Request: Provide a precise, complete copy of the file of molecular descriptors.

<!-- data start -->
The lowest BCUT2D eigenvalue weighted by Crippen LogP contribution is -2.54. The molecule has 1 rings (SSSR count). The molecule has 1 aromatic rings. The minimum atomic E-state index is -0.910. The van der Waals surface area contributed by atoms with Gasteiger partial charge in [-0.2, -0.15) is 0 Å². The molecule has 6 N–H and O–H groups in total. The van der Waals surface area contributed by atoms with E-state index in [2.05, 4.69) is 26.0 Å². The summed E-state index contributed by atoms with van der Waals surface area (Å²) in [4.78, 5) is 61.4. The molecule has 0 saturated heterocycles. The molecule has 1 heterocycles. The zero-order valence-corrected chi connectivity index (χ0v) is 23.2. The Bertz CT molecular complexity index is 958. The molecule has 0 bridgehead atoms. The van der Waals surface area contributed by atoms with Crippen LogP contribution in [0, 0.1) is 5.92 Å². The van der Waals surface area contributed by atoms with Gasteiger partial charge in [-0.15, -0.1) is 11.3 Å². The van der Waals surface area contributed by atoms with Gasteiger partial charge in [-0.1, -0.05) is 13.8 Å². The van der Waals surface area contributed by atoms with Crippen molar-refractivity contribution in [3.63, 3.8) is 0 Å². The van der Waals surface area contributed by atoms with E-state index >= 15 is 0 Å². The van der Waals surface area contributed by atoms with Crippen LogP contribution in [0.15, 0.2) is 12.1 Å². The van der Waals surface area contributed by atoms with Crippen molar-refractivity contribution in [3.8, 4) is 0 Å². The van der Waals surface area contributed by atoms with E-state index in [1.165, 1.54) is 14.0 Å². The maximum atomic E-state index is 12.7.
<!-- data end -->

The lowest BCUT2D eigenvalue weighted by Crippen LogP contribution is -2.54. The molecule has 1 rings (SSSR count). The molecule has 1 aromatic rings. The minimum atomic E-state index is -0.910. The van der Waals surface area contributed by atoms with Gasteiger partial charge in [-0.2, -0.15) is 0 Å². The molecule has 6 N–H and O–H groups in total. The van der Waals surface area contributed by atoms with E-state index in [2.05, 4.69) is 26.0 Å². The summed E-state index contributed by atoms with van der Waals surface area (Å²) in [4.78, 5) is 61.4. The molecule has 0 saturated heterocycles. The molecule has 1 heterocycles. The zero-order valence-corrected chi connectivity index (χ0v) is 23.2. The Bertz CT molecular complexity index is 958. The molecule has 0 bridgehead atoms. The van der Waals surface area contributed by atoms with Crippen LogP contribution in [0, 0.1) is 5.92 Å². The van der Waals surface area contributed by atoms with Gasteiger partial charge in [-0.15, -0.1) is 11.3 Å². The van der Waals surface area contributed by atoms with Gasteiger partial charge in [-0.1, -0.05) is 13.8 Å². The van der Waals surface area contributed by atoms with Crippen molar-refractivity contribution in [3.63, 3.8) is 0 Å². The van der Waals surface area contributed by atoms with E-state index >= 15 is 0 Å². The van der Waals surface area contributed by atoms with Crippen LogP contribution in [0.15, 0.2) is 12.1 Å². The van der Waals surface area contributed by atoms with Crippen molar-refractivity contribution in [3.8, 4) is 0 Å². The van der Waals surface area contributed by atoms with E-state index in [1.165, 1.54) is 14.0 Å². The maximum atomic E-state index is 12.7.